ICU discharge criteria were as follows: date of birth recollection, heart rate <90 beats/min, mean arterial pressure >80 mm Hg, Paco2<45 mmHg, respiratory rate of 10–16 breaths/min, and peripheral oxygen saturation >90%. Assessments for ICU discharge criteria were done every hour except during the sleeping hours between 22:00 and 06:00. ICU discharge time was the time from extubation until ICU discharge.
Based on the first 16 pilot patients, our a priori power analysis for two-sided Student t test (alpha = 0.05), assuming a 15% points difference between the two study groups in the mean percentage hours of optimal sedation during the study drug infusion, showed that a group size of 20 patients would be required to reveal a statistically significant difference between the two groups with >80% power.
Two-sample Student t test was used for the analysis of the differences between the two groups. Data were expressed as mean ±SD. P value of <0.05 was considered statistically significant.
Demographic characteristics, and baseline values were well matched, indicating a similar case mix of subjects in the two treatment groups (table 1). No deaths or serious adverse events leading to temporary or permanent discontinuation of study drug were reported during the study. There was no difference between remifentanil and morphine in terms of overall number of subjects with adverse events. There were three patients in each group who suffered from nausea and vomiting, whereas there were two patients in each group who suffered from hemodynamically related adverse events (table 1).
During the treatment period, the mean percentage hours of optimal sedation in the remifentanil group was significantly longer than that observed in the morphine group (table 2). Individual patient SAS scores are shown in figure 2. Subjects in the remifentanil group required less frequent infusion rate adjustments (0.34 ± 0.25 changes/h) than did those in the morphine group (0.42 ± 0.22 changes/h). The mean duration of mechanical ventilation, extubation time, and ICU discharge time were significantly longer in the morphine group than in the remifentanil group (table 2).
The weighted mean maintenance infusion rate of remifentanil was 0.13 ± 0.03 μg·kg−1·min−1and that of morphine was 0.68 ± 0.28 μg·kg−1·min−1. Individual patient opioid infusion rates are shown in figure 3. There were more subjects requiring midazolam in the morphine group (9 of 20) than in the remifentanil group (6 of 20). Furthermore, in those patients who required midazolam, the mean midazolam infusion rate was significantly higher in the morphine group (0.5 ± 0.3 μg·kg−1·min−1) than in the remifentanil group (0.2 ± 0.1 μg·kg−1·min−1).
During the study drug infusion, the mean arterial pressure was significantly lower in the remifentanil group (fig. 4A) than in the morphine group (fig. 4B). During the posttreatment period the respiratory rate was lower in the morphine group than in the remifentanil group (table 3).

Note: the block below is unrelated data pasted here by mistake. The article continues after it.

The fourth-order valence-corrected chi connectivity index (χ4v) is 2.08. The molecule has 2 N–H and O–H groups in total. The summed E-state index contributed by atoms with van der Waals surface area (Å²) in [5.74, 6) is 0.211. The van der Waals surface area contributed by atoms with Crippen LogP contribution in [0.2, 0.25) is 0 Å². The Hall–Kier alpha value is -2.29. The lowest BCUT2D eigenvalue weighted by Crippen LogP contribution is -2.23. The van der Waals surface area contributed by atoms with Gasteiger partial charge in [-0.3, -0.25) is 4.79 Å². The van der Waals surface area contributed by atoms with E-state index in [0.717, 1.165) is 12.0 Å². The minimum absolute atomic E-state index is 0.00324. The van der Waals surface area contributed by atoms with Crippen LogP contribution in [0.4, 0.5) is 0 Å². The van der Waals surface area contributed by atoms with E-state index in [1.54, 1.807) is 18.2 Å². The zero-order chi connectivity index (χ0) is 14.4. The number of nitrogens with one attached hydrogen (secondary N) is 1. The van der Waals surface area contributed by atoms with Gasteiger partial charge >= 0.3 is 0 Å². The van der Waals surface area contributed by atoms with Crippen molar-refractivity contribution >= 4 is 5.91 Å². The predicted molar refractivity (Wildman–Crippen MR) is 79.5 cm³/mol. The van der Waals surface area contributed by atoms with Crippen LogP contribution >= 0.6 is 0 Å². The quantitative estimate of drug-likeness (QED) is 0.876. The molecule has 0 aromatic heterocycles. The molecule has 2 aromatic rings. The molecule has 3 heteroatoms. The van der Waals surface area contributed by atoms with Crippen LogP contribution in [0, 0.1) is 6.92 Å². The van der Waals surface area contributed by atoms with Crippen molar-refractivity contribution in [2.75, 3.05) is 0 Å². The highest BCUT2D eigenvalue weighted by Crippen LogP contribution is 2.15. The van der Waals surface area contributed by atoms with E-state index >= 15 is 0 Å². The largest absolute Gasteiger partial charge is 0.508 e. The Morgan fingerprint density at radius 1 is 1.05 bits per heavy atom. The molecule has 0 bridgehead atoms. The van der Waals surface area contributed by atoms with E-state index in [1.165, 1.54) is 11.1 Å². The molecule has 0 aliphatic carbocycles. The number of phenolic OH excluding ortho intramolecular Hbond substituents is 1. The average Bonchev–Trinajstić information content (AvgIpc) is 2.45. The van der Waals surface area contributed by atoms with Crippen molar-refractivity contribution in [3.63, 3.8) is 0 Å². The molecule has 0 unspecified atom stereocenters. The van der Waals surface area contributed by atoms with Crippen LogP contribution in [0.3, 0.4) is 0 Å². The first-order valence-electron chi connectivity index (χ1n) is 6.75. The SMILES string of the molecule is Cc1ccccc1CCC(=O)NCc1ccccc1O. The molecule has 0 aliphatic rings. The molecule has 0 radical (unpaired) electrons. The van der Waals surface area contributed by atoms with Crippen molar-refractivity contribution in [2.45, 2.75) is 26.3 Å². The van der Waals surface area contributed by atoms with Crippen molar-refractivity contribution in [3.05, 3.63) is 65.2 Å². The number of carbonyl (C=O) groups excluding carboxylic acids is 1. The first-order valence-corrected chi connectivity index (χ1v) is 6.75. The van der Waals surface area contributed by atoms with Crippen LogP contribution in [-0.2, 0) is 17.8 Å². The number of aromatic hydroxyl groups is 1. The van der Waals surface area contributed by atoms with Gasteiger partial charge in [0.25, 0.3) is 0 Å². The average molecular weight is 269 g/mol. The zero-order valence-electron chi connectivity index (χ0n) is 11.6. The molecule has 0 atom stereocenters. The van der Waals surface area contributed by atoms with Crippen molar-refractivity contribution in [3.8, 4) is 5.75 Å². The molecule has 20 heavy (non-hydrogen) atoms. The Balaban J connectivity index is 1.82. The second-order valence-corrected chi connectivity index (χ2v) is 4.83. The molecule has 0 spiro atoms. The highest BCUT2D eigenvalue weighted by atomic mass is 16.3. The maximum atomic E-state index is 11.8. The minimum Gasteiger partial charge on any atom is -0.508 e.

The hypothesis of the primary end point of our study was accepted, as the mean percentage hours of optimal sedation was longer in the remifentanil group than in the morphine group. The lower mean percentage hours of optimal sedation in the morphine group probably reflects the nature of morphine’s long duration of action,1which demanded more frequent adjustments to maintain optimal sedation. On the other hand, the rapid onset and offset of action of remifentanil2enabled a stable level of sedation to be rapidly achieved with fewer infusion rate adjustments.
More subjects were optimally sedated without the addition of midazolam in the remifentanil group than in the morphine group. In those patients who required midazolam, patients in the morphine group required approximately 2.5 times more midazolam than did those in the remifentanil group. Because our study was not a clinical pharmacodynamic study comparing equipotent doses of two opioids but rather a clinical utility trial comparing two recommended opioid regimes,1,3this clearly indicates that patients in the remifentanil group experienced more pronounced opioid effect than those in the morphine group.
Our study showed that a mean remifentanil infusion rate of 0.13 ± 0.03 μg·kg−1·min−1was required to maintain optimal sedation for the mechanically ventilated ICU patients. This dose was higher than the 0.086 μg·kg−1·min−1dose required for postoperative pain management in patients who were not mechanically ventilated8but still lower than remifentanil requirements during surgery.9
None of the patients of the two groups of our study experienced any clinically significant pain during weaning from mechanical ventilation. This is consistent with the long duration of action of morphine, whereas the rapid offset of remifentanil analgesia was preempted by the piritramide and nonopioid analgesics administration that resulted in a smooth transition to alternative analgesia.